Getting Vaccinated in Ohio Could Help You Win $1 Million in New State Public Health ‘Lottery’

Ohio citizens who commit to getting a COVID-19 vaccination shot in the coming weeks could also get a shot at $1 million for their efforts.

Gov. Mike DeWine has announced what is being described as a “novel incentive program” to ensure Ohioans keep getting vaccinated, protecting as many of its diverse populations against COVID-19 as possible before summer begins.

For the next five weeks, people in the state who can prove that they have been vaccinated will be eligible for a $1 million lottery-style cash prize.

Dareh Gregorian of NBC News has reported that “DeWine, a Republican, said only people who have gotten the vaccine will be eligible to win the prize, which will be paid for by federal coronavirus funds.”

In a series of tweets announcing the competition, DeWine wrote, “two weeks from tonight on May 26th, we will announce a winner of a separate drawing for adults who have received at least their first dose of the vaccine. This announcement will occur each Wednesday for five weeks, and the winner each Wednesday will receive one million dollars.”

DeWine also specified the stipulations of the lottery, saying, “to be eligible to win, you must be at least 18 years of age or older on the day of the drawing. You must be an Ohio resident. And, you must be vaccinated before the drawing.”

While some critics of the Governor called the announcement financially irresponsible, DeWine said he disagrees.

“I know that some may say, ‘DeWine, you’re crazy! This million-dollar drawing idea of yours is a waste of money,’” DeWine wrote. “But truly, the real waste at this point in the pandemic — when the vaccine is readily available to anyone who wants it — is a life lost to COVID-19.”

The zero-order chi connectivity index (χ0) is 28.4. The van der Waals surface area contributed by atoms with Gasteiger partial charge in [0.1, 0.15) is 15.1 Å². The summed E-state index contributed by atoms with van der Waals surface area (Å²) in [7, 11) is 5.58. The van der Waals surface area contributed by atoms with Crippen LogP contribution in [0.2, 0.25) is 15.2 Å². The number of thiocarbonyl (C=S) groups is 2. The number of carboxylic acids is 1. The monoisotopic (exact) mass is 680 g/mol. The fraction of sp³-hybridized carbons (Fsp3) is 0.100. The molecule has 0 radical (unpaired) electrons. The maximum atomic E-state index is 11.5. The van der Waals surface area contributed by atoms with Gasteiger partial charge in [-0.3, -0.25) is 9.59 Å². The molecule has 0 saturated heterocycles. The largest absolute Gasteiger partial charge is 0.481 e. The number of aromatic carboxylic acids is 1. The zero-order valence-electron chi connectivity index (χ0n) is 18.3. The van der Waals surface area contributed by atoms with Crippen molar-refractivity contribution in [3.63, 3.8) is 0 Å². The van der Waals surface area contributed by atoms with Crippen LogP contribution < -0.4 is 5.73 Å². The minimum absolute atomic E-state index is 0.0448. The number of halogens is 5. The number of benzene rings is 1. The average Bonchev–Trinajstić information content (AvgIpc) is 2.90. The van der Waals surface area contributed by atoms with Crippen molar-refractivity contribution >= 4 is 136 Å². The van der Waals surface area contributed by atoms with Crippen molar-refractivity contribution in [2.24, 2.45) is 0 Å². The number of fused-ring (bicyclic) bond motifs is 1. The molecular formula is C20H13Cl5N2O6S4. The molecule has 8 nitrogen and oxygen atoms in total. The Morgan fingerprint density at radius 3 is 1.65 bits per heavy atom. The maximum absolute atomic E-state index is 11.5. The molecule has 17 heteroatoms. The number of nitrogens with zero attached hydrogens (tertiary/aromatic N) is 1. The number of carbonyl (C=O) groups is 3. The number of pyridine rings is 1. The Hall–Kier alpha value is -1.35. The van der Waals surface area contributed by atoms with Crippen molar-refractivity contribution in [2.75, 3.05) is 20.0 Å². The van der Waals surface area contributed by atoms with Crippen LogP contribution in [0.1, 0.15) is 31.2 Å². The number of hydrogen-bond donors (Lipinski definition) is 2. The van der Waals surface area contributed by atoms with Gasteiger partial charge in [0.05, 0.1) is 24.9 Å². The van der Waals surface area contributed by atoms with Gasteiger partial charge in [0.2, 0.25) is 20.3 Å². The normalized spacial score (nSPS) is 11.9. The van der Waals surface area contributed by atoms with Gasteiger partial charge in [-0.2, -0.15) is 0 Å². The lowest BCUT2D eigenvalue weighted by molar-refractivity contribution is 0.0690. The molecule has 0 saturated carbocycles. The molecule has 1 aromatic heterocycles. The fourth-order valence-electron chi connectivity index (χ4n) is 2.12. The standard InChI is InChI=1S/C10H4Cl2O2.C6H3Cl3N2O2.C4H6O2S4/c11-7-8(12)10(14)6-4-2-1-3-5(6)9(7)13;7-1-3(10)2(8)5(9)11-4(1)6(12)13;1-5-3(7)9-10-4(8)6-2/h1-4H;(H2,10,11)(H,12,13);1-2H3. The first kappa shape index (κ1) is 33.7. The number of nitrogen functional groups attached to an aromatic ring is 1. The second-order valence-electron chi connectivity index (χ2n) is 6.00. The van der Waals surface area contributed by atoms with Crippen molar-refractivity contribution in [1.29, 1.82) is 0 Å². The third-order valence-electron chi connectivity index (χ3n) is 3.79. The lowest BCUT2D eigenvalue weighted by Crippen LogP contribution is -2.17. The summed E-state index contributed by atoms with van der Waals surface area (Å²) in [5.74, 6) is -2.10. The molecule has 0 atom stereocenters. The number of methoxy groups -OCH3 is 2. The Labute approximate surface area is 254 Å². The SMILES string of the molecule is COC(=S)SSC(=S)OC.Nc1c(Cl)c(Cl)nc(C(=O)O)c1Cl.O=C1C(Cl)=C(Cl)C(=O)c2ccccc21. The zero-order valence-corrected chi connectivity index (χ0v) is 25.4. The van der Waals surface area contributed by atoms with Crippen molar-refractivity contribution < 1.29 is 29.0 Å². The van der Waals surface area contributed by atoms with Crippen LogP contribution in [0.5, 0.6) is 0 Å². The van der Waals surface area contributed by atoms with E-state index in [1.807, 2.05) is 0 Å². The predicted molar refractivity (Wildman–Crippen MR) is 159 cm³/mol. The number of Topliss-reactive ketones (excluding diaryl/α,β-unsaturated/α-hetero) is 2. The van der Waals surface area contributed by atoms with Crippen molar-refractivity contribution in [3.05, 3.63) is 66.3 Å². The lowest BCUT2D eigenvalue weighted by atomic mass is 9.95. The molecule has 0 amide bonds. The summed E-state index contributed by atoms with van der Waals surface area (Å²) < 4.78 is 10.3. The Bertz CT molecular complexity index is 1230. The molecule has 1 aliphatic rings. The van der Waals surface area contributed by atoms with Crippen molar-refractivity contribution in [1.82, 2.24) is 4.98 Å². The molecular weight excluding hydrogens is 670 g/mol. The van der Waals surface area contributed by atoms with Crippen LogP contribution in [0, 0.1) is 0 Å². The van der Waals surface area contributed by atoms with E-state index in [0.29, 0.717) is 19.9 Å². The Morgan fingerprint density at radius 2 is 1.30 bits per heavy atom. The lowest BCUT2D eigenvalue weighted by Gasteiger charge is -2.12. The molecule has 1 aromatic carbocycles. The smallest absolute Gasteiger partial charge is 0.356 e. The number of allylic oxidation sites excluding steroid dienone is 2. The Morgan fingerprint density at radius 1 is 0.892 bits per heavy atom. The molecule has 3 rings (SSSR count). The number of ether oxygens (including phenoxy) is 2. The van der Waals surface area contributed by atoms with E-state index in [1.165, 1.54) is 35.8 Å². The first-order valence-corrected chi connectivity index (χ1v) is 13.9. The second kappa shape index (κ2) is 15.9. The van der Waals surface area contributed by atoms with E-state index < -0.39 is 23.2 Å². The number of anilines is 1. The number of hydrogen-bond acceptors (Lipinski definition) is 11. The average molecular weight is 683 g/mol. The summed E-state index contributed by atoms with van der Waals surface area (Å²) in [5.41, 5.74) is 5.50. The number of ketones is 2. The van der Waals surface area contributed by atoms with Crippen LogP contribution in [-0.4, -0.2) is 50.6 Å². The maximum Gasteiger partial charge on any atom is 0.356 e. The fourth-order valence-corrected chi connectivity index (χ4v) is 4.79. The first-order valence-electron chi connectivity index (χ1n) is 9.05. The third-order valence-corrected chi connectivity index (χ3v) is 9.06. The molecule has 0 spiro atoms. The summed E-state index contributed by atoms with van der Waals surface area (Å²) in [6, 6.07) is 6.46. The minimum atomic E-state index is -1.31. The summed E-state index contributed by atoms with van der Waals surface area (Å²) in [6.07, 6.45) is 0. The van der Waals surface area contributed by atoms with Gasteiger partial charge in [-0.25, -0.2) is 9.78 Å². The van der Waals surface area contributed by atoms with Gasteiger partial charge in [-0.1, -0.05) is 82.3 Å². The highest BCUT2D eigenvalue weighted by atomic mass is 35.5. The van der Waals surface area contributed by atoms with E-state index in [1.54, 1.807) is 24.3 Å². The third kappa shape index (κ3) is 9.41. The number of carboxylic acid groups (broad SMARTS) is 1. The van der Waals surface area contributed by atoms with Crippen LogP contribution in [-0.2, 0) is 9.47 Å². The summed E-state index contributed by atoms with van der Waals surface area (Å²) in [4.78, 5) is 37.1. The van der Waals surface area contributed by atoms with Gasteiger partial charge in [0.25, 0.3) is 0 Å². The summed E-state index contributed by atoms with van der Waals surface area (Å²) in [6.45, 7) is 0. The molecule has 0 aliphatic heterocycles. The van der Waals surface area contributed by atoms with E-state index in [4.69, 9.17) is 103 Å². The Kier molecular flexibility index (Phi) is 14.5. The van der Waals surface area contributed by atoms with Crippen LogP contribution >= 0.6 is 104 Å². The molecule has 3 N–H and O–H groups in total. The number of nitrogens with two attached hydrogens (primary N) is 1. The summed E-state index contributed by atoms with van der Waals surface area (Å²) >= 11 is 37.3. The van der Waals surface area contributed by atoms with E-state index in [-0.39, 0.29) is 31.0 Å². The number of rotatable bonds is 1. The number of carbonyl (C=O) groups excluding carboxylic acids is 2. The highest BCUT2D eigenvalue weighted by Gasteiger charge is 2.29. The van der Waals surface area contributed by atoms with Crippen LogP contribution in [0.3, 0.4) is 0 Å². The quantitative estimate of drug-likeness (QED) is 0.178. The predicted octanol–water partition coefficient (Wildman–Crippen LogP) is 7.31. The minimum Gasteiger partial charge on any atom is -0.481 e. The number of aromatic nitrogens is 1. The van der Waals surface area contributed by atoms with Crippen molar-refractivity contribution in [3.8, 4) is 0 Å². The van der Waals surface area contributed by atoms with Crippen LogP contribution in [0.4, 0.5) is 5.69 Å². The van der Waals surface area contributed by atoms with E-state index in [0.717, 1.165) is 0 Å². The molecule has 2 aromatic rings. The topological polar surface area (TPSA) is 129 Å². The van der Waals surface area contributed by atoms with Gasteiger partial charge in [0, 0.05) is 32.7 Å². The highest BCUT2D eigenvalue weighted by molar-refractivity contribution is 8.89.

According to Gregorian, “while the cash is for Ohioans 18 and older, [DeWine] also added an incentive for younger residents — they’ll be entered into a drawing ‘for a four-year full scholarship to any of Ohio’s state colleges and universities, including full tuition, room and board.’”

DeWine’s lottery announcement coincides with news that Ohio plans to lift most pandemic health orders on June 2.

“It’s been a year. You’ve followed the protocols. You’ve done what we’ve asked. You’ve bravely fought this virus,” DeWine said.

Ohio isn’t the only state attempting to encourage and incentivize its citizens to get vaccinated through the promise of freebies, but it is certainly the most generous. In West Virginia, people between the ages of 16 and 35 who got vaccinated were offered a $100 savings bond. New York City handed out free subway MetroCards for people who got vaccinated in a subway vaccination site. And in New Jersey, Gov. Phil Murphy set up a system to give out free beer to state residents who got vaccinated throughout May.


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